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EY’s Gareth Anderson provides an insight into some of the annoucements made in the Budget

Chancellor’s Budget focuses on raising the bar for skills

Gareth Anderson, Head of Tax at EY in the South East, said: “The £3bn for post-16 and adult education, including skills ‘bootcamps’, T-levels, and funding for special educational needs is welcome. However, the focus should also be on raising the bar for other areas of the economy to reduce the widening skills gap. Increased accessibility and availability of training is critical if the region is to achieve its economic growth targets. 

“In this Budget, the Chancellor has recognised the need to invest in future talent in evolving sectors, in addition to more traditional sectors – due to the genuine concern about a widening skills gap across the UK and it potential impact on its attractiveness to investors and businesses. The focus on creating opportunities for traineeships and apprenticeships in vocational areas is critical, as is ensuring opportunities are feasible to all sizes of businesses, with apprenticeship uptake encouraged, supporting industries across the South East.

South East hospitality and leisure sector set to benefit from 50% Business Rate discount

“The announcement that South East-based businesses operating in the retail, hospitality and leisure sector could benefit from a 50% Business Rate discount for the next 12 months is a welcome relief to many who continue to struggle post-COVID. The Chancellor’s announcement will benefit up to 90% of businesses operating in this sector. 

“Beyond this, the Chancellor removed next year’s inflationary increase and finally addressed a long-awaited anomaly that penalised improvements for greening buildings, something that has been on the “to do list” of at least the last three Chancellors.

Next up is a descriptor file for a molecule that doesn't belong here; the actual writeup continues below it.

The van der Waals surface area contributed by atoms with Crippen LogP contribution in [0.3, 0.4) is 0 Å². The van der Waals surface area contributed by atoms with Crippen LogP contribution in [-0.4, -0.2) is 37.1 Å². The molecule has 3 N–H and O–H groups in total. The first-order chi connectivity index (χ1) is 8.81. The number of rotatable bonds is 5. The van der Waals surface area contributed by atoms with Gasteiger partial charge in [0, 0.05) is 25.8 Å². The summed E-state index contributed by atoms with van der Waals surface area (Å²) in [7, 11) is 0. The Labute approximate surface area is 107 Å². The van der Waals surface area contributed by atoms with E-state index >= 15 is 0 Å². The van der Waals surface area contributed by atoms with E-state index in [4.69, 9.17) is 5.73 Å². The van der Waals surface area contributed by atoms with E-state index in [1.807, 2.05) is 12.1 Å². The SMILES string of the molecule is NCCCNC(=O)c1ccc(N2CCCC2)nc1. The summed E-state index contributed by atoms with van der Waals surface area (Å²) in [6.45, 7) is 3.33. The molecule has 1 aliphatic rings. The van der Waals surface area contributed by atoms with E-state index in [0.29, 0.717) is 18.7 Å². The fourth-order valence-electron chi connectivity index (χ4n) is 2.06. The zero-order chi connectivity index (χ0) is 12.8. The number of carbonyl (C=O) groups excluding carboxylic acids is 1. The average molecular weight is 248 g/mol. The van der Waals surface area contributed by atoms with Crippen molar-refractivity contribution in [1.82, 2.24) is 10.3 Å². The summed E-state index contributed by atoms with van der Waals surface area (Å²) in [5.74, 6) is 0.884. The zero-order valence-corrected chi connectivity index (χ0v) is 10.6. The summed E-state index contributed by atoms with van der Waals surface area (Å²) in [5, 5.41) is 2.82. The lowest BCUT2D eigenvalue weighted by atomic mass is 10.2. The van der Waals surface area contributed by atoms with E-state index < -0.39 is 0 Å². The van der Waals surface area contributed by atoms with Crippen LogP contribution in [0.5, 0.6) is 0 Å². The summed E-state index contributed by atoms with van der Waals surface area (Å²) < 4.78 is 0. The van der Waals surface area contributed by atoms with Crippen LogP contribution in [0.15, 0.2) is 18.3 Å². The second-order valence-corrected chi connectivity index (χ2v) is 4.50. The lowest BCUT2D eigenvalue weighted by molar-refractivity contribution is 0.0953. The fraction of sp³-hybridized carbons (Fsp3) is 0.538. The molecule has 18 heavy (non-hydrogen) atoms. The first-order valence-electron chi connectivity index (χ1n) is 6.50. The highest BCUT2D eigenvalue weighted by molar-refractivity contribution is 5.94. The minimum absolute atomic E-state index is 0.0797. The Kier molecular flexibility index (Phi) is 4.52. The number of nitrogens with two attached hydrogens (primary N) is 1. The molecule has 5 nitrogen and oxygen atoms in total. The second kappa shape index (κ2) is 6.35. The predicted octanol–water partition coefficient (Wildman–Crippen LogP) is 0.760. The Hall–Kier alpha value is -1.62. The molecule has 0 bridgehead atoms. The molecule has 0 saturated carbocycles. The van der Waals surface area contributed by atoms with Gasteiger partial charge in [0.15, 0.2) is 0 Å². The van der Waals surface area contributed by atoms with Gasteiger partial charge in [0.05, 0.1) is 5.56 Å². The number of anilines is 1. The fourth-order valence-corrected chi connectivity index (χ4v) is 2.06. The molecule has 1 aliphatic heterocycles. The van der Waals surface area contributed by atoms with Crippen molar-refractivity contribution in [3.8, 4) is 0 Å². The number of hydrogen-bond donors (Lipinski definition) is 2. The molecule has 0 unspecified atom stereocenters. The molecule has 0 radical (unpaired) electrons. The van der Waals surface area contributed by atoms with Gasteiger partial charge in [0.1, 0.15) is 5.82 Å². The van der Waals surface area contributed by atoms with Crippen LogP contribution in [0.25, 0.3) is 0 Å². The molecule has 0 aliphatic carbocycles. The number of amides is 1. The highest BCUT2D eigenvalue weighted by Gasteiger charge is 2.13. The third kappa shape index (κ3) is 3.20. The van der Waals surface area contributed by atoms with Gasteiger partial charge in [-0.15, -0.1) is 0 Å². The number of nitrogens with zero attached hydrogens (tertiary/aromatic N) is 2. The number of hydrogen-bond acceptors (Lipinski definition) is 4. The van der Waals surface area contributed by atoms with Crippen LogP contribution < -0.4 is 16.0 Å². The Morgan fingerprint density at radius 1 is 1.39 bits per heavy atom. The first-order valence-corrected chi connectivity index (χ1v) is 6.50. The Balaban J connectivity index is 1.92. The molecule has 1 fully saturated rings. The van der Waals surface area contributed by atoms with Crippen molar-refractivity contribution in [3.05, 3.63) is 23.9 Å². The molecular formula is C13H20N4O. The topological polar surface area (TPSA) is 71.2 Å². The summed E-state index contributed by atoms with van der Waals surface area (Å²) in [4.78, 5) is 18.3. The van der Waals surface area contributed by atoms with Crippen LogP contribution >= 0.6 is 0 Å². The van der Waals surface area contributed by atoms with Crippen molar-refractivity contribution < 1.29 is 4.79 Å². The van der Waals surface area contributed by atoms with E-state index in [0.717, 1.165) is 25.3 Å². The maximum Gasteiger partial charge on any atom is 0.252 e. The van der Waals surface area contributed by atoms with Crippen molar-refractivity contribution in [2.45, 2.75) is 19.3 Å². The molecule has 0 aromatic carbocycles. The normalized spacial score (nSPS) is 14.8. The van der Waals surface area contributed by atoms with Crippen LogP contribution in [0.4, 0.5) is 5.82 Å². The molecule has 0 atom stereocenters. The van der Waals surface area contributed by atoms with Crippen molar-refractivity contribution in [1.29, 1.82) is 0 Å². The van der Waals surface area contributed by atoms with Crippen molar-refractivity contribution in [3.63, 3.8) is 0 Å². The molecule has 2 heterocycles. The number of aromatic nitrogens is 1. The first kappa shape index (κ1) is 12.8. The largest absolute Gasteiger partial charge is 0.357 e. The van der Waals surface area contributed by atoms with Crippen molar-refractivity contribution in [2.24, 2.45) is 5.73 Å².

“With revaluations moved to every three years, the Chancellor has improved the system. However, beyond the immediate cut, this still leaves retailers paying almost five times more in business rates than their share of the economy. The half price offer for the next year will help, but does not address the long-term issue.” 

Budget looks to aid investment in R&D in the UK

“Pre-Budget, the Chancellor pledged £1.4bn to encourage foreign investment into UK businesses and attract overseas talent. This was welcome news, especially as the region saw a decline in the number of inbound Foreign Direct Investment (FDI) projects it attracted in 2020, according to EY’s UK Attractiveness Survey published in June.  

“The number of FDI projects in the region fell from 83 in 2019 to 72 in 2020, according to the report, with activity in the digital tech sector pausing on account of the pandemic. It’s imperative that international investors see the UK and its regions as a place to do business, with a supportive enterprise culture and the draw of skilled people. 

“The announcement of an expansion of tax reliefs for domestic R&D investment until April 2023 could help incentivise South East-based businesses in areas such as manufacturing, digital technology, health science and emerging technologies to invest more widely in R&D.  

“It’s imperative that international investors see the UK and it’s regions as a place to do business, with a supportive enterprise culture and the draw of skilled people. 
Keeping the yo-yo going – a further temporary increase in the Annual Investment Allowance

“In a Budget that was light on tax incentives for capital investment, there was some welcome news in the form of a further temporary increase in the limit of the annual investment allowance (AIA) from £200,000 to £1,000,000 for qualifying expenditure on plant and machinery incurred during the period from 1 January 2022 to 31 March 2023. The AIA, a 100% capital allowance for qualifying expenditure on plant and machinery up to a specified annual limit, has been a feature of the UK legislation since 2016. Its predecessors were nicknamed the yo-yo tax relief, as Chancellors were renowned for increasing and decreasing it to stimulate investment.

“The Chancellor has extended the period of the “temporary” relief through to the start of the new 25% rate of corporation tax. Given that much of the expenditure in this period may also be covered by the “super-deduction” announced in the Spring, the cost of the extension is far less than in normal times. Nevertheless, it will be valuable to those purchasing second-hand equipment, something excluded from the Chancellor’s incentive in the Spring.”

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